In an old Spanish book (Diccionario ilustrado de rarezas, inverosimilitudes y curiosidades, Vicente Vega, ISBN 0785908676), there is a reference to an odd place where houses could be seen chained to the ground. This was in hope to avoid being swept away by the frequent hurricanes. The place is appropriately named Hell’s Gate, in the small mountainous island of Saba. While it was impossible to find any other reference to those unusual Caribbean houses of the Windwardside, you may see here (sourced from Wikimedia) another ‘shingled’ house in a diametrically different location with similar erratic weather: Mount Washington, New Hampshire.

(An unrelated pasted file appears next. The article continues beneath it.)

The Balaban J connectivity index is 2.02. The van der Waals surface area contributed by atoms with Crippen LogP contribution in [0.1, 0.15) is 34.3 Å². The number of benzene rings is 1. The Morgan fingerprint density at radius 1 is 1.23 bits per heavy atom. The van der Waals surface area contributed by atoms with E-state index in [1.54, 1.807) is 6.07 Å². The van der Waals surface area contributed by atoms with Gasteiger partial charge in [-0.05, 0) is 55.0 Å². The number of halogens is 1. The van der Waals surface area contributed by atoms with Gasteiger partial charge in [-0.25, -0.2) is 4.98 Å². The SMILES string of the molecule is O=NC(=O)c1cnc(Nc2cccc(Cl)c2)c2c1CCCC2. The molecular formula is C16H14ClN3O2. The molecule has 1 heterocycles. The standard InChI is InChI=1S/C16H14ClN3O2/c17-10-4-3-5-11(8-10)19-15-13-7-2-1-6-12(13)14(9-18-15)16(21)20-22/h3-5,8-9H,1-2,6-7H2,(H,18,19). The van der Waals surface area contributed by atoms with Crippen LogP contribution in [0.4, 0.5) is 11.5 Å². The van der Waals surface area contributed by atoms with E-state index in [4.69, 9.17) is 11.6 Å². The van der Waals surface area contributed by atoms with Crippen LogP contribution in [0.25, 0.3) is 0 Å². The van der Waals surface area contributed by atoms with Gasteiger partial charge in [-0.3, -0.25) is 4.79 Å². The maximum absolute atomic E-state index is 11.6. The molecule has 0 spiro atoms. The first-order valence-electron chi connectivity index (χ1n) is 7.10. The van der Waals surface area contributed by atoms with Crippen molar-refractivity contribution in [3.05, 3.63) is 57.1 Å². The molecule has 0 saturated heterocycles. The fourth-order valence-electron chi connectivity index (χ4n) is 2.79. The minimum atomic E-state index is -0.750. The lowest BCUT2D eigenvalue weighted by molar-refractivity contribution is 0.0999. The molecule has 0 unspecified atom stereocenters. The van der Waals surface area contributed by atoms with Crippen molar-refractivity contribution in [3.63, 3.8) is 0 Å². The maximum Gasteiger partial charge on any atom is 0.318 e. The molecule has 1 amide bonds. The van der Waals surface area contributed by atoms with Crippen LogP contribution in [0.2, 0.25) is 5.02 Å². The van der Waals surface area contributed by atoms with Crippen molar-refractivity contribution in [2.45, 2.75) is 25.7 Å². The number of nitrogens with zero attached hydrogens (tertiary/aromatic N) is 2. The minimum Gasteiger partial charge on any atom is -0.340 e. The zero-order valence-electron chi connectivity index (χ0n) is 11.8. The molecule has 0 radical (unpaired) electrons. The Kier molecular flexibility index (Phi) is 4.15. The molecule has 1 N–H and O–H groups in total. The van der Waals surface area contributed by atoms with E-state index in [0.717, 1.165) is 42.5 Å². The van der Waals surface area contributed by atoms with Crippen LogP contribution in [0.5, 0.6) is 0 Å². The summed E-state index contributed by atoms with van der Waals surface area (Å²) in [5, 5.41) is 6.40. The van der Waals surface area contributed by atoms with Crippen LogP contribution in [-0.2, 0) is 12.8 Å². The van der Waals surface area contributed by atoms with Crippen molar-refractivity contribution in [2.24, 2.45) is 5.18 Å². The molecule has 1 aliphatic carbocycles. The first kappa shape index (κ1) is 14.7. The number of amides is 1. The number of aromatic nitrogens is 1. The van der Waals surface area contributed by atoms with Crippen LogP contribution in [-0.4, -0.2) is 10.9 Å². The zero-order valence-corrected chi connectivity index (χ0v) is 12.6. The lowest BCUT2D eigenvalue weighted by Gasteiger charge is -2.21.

Read this week: Amazon’s blog for Alan Greenspan’s upcoming controversial memoir ‘Age of Turbulence’ and Jeffrey Archer’s official blog (here on blogspot); entertaining and informative literature and nutritious food for thought.
Also read for the first time: Willard Van Orman Quine’s Two Dogmas of Empiricism, suppressing the distinction between analytic and synthetic propositions. Quine’s original view on circularity (and the a priori vs. a posteriori debate) is one that Kant himself would have probably found very amusing, to say the least.